In April and May, according to BGE, utility service was cut off to 14,954 residential households because they were behind on bills, although the utility said service to 75 percent of those has been restored. Of the total, BGE said 449 were designated low-income families.

In reality, BGE and consumer advocates say it is difficult to track the exact number of low-income households unless they are enrolled in an assistance program. Currently, BGE officials said, there are 37,000 households receiving energy assistance - which does not include public housing residents - but there are thousands more who need help but never seek or don't know how to find assistance.

Flexibility needed

As the bills mount, customers have been quick to point the finger at BGE, accusing the utility of gouging consumers and being inflexible about allowing people to pay off their bills in smaller increments.

Assistant People's Counsel Paula M. Carmody, whose office represents the rights of consumers in utility matters, said, "We're hearing that people who need flexibility in paying their bills aren't finding any from the utility."

BGE said it serves as a delivery company and is only passing on the direct cost of rising natural gas prices to customers.

"We are aware of the impact that high gas prices had on all our customers," said Makini Street, a BGE spokeswoman. "We have remained flexible throughout the winter season to find solutions for customers, whether that is through budget billing, making new arrangements for payment plans or extending due dates when appropriate. We encourage customers to contact us. When the moratorium ended, our responsiveness didn't end and it won't end."

Cynthia Bridges has been playing catch-up since April, when her utility bill jumped from $71 a month to $202 a month.

The Bel Air resident makes about $21,000 a year. Bridges made just enough to manage household bills that include a mortgage, car insurance, groceries and college tuition for two children. There was no extra $131 in her monthly budget to pay BGE.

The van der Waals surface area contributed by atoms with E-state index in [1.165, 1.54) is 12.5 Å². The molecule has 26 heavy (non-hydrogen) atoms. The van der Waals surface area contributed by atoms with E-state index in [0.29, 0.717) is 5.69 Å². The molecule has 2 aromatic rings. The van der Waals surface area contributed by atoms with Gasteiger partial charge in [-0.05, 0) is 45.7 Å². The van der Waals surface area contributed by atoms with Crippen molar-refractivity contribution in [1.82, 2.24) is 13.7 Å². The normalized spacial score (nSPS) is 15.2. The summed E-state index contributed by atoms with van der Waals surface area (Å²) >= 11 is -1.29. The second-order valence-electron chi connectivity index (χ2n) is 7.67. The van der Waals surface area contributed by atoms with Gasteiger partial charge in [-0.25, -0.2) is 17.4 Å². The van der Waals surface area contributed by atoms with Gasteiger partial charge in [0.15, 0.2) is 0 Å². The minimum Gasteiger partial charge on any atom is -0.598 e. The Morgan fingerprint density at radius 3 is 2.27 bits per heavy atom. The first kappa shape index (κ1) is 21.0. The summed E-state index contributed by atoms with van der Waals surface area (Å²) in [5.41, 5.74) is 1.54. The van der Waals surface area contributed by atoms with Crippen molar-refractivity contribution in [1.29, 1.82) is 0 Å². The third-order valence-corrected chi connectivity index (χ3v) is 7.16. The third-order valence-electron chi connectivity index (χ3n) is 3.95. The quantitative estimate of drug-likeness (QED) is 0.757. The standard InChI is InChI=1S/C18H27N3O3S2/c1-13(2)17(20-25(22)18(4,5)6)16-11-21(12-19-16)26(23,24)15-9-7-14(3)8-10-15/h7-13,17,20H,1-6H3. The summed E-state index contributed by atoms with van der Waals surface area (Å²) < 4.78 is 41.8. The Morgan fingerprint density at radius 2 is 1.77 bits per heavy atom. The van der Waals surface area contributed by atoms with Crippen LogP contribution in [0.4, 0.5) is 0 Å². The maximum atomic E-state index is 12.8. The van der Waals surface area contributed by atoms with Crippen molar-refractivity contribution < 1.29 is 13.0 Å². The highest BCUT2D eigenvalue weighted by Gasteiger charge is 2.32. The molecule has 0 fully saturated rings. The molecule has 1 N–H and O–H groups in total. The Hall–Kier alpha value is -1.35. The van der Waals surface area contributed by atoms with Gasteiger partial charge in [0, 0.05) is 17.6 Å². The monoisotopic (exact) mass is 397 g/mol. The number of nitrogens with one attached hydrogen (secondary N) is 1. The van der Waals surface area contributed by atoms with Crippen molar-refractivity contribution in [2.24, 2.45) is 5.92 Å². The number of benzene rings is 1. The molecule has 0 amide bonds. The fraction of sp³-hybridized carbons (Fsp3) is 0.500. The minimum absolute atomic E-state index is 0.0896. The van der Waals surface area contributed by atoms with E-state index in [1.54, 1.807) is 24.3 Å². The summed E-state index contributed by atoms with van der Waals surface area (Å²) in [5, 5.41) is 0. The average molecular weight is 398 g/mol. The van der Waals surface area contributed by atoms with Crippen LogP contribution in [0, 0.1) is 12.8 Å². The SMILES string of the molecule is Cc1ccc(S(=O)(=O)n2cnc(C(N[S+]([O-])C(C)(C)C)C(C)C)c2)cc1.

She is $600 behind on her utility bill.

"I'm really embarrassed," the 51-year-old Baltimore City public school nurse said. "I don't like being in the position where I don't pay my bills. I don't like asking anyone for help. It was degrading. While I try to make life better for me and my kids, I know you have to live within your means, and I was doing that.

"But that April bill blew me out of the water, because $202 is a lot of money to me," Bridges added. "I received a grant that helps, but I still can't afford to keep paying that every month. What am I going to do? Burn candles?"

There are many in the same situation, consumer advocates say.

"Every time I pay one bill off, I get another one," said Joliene Kurth, 37, of Edgewood. Kurth has received grants but still owes almost $400 in winter bills. "I get less than $17,000 a year in disability, and I have to take care of my three kids. I can't afford it. I have to choose between electricity, prescriptions or food."

Many more people

While there are other smaller programs that agencies can tap into to help low-income customers, it's still not enough.

"If you're making $7 an hour and your bill is $300 or $400 a month, chances are you won't be able to meet that," said Richard P. Doran, executive director of the Baltimore County Community Assistance Network Inc., which has been sending in 150 requests a week to get energy assistance for clients.

"We are seeing many more working people and many people who have never had to use the program before," Doran said. "We see a large number of people who have just gotten a bigger bill, too, and they're all competing for the same money."

And people seeking aid keep coming, county and state officials report.

Chrys Wilson, spokeswoman for the Public Service Commission, said the number of low-income families needing help is the worst it has been in years.

Officials from the Fuel Fund, which expended all of the $605,000 in its budget, say they are hopeful that more-affluent Marylanders will respond to the plea for summer donations.

"The potential for turn-off is growing as we're moving into the summer," Carmody said. "In another six or seven months, we're heading into another winter. We're very concerned for our customers right now."

Copyright 2001, The Baltimore Sun

-- Martin Thompson (, July 08, 2001